Thursday, December 27, 2007
I have been in communication for a couple of years with Billy and Akaisha Kaderli who started the web site called: http://www.retireearlylifestyle.com I casually helped them promote their book and we share many traits in common. We finally got a chance to meet in person here in Chiang Mai! In fact, we have gotten together a number of times during our stay here.
I can't begin to tell you how nice Billy and Akaisha are and they have had a lot of good advice for us about Thailand. They both retired at the age of 38 and live in Thailand about half the time and spend the rest of the time at their home base in the USA or traveling around the world. I encourage you to read more about them on their web site. They are the real deal and live what they teach.
Well, I will have a lot more to post about Chiang Mai soon . . .
Saturday, December 22, 2007
Our cab driver also pointed to an Indian restaurant named Jaya near our hotel and in his Indian accent said: "You will go to this restaurant and you will never want to go to another restaurant in town." Those words proved prophetic as we found Jayas, pictured below, to have cheap and tasty Indian food, as good as any Indian food I have ever had. We ate there four or five times.
We stayed in the unbelievably misnamed Modern Hotel -- the name was probably more appropriate 70 years ago. Dave and I had stayed in a nice place in KL but I wanted to introduce him to the more typical Asian hotel so we stayed in this place with shared bathrooms and a private (but cold) shower (and our room did have A/C, not just a fan). We had a large room and the hotel did grow on us after a few days and it was perfectly located downtown (about $12 per night). Here is a picture from our balcony:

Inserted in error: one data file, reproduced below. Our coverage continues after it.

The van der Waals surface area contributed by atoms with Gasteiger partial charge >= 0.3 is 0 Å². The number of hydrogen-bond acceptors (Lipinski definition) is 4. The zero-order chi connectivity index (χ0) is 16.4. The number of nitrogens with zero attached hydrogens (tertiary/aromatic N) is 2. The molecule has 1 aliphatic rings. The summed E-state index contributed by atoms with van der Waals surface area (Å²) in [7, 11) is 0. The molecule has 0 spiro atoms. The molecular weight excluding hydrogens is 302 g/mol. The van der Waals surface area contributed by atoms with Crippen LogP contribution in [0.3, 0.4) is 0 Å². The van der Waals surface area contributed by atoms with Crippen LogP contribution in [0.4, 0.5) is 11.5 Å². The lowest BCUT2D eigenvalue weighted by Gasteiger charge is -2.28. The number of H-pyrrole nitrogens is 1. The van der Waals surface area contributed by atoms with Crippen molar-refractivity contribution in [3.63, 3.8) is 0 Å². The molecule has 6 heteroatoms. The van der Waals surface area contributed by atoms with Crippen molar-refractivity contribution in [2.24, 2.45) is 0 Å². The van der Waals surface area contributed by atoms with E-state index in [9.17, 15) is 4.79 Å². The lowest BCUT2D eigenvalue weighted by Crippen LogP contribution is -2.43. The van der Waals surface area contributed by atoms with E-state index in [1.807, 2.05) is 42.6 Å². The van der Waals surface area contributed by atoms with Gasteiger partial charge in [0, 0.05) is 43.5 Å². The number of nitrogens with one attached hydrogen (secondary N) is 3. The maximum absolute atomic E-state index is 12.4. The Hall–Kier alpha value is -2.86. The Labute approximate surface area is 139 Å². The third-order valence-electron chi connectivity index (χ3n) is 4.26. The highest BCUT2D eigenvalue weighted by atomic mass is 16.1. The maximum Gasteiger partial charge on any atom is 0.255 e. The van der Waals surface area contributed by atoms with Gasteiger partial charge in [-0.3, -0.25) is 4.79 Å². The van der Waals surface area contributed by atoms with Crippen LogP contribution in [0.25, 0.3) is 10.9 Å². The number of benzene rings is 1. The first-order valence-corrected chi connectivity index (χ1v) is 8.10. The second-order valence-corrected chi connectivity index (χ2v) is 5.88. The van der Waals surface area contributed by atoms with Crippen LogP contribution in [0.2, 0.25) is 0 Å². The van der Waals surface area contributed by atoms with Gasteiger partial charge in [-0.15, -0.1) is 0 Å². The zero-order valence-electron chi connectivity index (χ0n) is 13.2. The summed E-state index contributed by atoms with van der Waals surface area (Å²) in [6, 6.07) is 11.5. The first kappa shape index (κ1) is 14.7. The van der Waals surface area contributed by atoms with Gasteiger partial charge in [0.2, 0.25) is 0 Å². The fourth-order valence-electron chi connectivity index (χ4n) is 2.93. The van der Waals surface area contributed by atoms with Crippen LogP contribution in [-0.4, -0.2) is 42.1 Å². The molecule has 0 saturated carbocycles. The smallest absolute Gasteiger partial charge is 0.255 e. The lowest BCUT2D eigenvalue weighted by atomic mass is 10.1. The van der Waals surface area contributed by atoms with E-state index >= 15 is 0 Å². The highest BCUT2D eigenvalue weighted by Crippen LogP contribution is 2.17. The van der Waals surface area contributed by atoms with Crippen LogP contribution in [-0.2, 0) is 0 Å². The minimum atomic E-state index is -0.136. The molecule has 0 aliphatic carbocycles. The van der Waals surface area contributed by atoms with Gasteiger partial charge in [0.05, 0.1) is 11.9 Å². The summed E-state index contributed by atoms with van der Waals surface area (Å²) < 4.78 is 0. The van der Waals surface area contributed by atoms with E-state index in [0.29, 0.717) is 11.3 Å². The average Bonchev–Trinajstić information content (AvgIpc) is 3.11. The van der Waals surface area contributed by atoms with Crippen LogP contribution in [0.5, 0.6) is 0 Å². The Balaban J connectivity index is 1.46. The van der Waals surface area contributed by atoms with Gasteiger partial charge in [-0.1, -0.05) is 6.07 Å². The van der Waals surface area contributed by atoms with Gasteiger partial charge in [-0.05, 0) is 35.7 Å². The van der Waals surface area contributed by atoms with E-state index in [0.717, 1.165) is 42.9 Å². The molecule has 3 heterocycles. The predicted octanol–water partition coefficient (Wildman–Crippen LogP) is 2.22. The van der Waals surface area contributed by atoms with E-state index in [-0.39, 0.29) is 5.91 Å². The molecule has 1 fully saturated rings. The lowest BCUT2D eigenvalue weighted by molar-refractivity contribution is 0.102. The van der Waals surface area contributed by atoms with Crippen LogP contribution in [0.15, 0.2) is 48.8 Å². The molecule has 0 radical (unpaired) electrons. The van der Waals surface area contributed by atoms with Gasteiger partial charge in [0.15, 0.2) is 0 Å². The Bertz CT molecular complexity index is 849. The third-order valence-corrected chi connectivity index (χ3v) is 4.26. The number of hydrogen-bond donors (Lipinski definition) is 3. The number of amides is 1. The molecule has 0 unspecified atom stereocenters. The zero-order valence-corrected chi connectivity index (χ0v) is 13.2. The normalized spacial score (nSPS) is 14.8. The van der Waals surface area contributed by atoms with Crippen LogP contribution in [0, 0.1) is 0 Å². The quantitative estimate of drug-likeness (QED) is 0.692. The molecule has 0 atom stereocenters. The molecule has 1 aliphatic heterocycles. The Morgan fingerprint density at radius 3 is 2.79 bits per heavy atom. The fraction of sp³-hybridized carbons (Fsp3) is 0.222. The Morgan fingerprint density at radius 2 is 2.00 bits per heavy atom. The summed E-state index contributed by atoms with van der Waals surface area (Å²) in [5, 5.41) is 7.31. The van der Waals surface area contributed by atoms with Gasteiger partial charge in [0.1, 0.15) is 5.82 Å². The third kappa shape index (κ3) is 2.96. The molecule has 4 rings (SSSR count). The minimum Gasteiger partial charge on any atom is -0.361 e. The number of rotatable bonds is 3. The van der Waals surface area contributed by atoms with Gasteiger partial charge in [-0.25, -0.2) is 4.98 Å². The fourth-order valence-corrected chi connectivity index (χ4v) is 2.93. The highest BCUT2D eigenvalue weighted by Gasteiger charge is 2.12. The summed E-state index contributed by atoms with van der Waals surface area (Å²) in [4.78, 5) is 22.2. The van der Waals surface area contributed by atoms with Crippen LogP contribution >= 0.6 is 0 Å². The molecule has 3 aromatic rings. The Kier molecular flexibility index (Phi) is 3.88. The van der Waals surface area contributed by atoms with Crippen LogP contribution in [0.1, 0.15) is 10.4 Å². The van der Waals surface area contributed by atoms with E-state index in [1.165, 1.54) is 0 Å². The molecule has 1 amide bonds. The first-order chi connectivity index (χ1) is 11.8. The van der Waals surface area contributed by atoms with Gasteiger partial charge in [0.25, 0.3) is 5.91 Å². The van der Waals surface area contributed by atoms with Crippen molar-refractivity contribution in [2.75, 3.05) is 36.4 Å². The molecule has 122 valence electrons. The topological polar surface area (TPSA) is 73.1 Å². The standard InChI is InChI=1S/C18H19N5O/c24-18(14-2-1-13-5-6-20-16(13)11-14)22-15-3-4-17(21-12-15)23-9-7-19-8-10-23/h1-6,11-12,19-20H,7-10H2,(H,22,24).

The song "Hotel California" has followed me around Asia. I had to actually sing this in front of an audience in the Philippines and the locals always seem to like to request it for us at various live music venues. Dave says it is sort of a theme my Asia trip: "You can check out, but you can never leave". ;-) After spending a few weeks with me, Dave seems to think that I won't be going back to the States anytime soon.
By the way, I keep getting email questions about the safety situation for foreigners in Malaysia. We found absolutely no issues about safety in the places that we visited and no discrimination against us as foreigners. In fact, I found the people to be warm and incredibly friendly and I can't wait to go back for a return visit. It might be a little different in the eastern part of the country away from the big cities. We did not visit there because it is the rainy season in that part of the country.
Saturday, December 15, 2007
Of course, KL is famous for having the world's highest twin towers (Petronas towers) -- there is only one building in the world higher than these towers. Lit up at night, they are astonishingly beautiful: